Prepping for a Suburban or Rural Community by Michael Mabee is an essential instruction book for any prepper’s library. The best thing this book does is get you thinking about more than just yourself and your own family. It’s a pretty quick read. It only took me a couple days to read, but there’s a lot of information packed in here.
One of the things a lot of folks forget is that there are almost 320,000,000 other people in the United States alone. There’s not going to be any such thing as going “lone wolf” in a major disaster. Our population density alone means that our neighbors are going to be in this situation with us. Even if you feel that the “didn’t get it” folks should be left to their own devices in an emergency, what they do (or don’t do – like sanitation) is going to affect you. If they aren’t prepared for even the idea of food rationing, what’s to stop them from mobbing a supply truck, for example, or if there’s no plan to handle waste your drinking water could become contaminated. So isn’t it in your best interests to have everyone on the same page? Plus, there’s the sheer human-ness of helping each other. It’d take a complete sociopath to not care what happens to your neighbors and fellow townspeople – especially the most vulnerable of our elderly and our youth. I like that this book is put together with everyone coming together as a team to face a disaster together.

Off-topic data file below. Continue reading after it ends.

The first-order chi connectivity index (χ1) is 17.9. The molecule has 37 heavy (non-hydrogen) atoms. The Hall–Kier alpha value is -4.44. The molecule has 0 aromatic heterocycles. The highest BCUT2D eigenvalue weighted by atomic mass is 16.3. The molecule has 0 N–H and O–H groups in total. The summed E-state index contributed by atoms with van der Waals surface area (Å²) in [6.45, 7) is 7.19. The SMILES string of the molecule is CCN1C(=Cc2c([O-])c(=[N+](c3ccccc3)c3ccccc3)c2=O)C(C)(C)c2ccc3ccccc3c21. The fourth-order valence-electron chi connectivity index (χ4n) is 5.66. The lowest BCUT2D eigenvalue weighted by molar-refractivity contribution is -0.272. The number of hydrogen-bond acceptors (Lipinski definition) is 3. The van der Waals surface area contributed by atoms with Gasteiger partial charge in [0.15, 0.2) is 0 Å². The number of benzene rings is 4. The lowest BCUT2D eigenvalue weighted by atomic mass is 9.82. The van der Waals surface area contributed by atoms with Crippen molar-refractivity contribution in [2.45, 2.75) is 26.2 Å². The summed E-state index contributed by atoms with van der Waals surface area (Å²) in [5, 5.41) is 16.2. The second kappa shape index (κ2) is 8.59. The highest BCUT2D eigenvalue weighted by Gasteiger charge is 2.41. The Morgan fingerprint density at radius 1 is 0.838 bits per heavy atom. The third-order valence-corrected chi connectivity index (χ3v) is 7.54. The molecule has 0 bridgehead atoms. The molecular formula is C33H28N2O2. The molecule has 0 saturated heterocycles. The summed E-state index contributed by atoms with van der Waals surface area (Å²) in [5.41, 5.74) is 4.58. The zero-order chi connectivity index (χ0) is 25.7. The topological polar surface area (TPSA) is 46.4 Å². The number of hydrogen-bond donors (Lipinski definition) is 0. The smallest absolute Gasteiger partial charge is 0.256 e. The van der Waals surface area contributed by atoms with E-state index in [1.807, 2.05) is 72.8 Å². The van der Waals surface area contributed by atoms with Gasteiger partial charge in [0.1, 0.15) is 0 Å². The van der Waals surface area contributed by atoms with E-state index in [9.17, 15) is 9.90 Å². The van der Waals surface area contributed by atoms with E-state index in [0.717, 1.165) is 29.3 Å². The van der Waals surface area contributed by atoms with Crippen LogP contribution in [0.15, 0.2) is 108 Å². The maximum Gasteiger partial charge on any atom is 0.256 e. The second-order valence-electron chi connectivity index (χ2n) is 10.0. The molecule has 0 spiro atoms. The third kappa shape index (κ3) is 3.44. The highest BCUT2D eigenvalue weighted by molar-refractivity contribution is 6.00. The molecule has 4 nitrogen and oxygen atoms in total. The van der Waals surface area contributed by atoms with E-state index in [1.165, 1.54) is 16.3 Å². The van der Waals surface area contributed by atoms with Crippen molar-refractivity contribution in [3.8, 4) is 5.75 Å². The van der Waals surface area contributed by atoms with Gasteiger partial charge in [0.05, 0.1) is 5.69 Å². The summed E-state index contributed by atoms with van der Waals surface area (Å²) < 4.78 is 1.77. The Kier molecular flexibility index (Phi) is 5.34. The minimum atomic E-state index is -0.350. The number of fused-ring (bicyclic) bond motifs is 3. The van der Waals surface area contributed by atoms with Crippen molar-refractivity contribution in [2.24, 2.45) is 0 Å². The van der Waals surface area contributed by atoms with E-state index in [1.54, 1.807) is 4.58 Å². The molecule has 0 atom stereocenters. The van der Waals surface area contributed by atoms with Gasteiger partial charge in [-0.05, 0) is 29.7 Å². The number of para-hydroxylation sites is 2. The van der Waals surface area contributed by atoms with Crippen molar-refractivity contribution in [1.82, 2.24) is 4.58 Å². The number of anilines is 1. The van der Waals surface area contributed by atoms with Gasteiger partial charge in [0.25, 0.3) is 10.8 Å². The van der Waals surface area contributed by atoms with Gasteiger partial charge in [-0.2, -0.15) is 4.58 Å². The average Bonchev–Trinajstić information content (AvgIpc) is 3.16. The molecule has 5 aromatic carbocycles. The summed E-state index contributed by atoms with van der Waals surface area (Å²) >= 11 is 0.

Mabee has really put a lot of thought into this book. He highlights a path for creating a Civil Defense group that would be ready to handle emergencies such as hurricanes (our town could have used a faster, local emergency response to Hurricane Sandy, for example) all the way up to an EMP blowing out the grid. The structures and plans he details are very well thought out and make practical sense. He first makes a rational, reasoned case as to why towns should prep, and then proceeds to lay out a blueprint for an organization that would provide support for most disasters.
Where to start
After a disaster is the worst time for a community to start planning for an emergency. It will be difficult, if not impossible, to get supplies in quickly, especially if the disaster is regional or larger. Reactive communities are communities that don’t survive long or well. Proactive communities will have a much better chance of getting through the nastiest of disasters than those who never thought about emergency preparedness or continuity of government.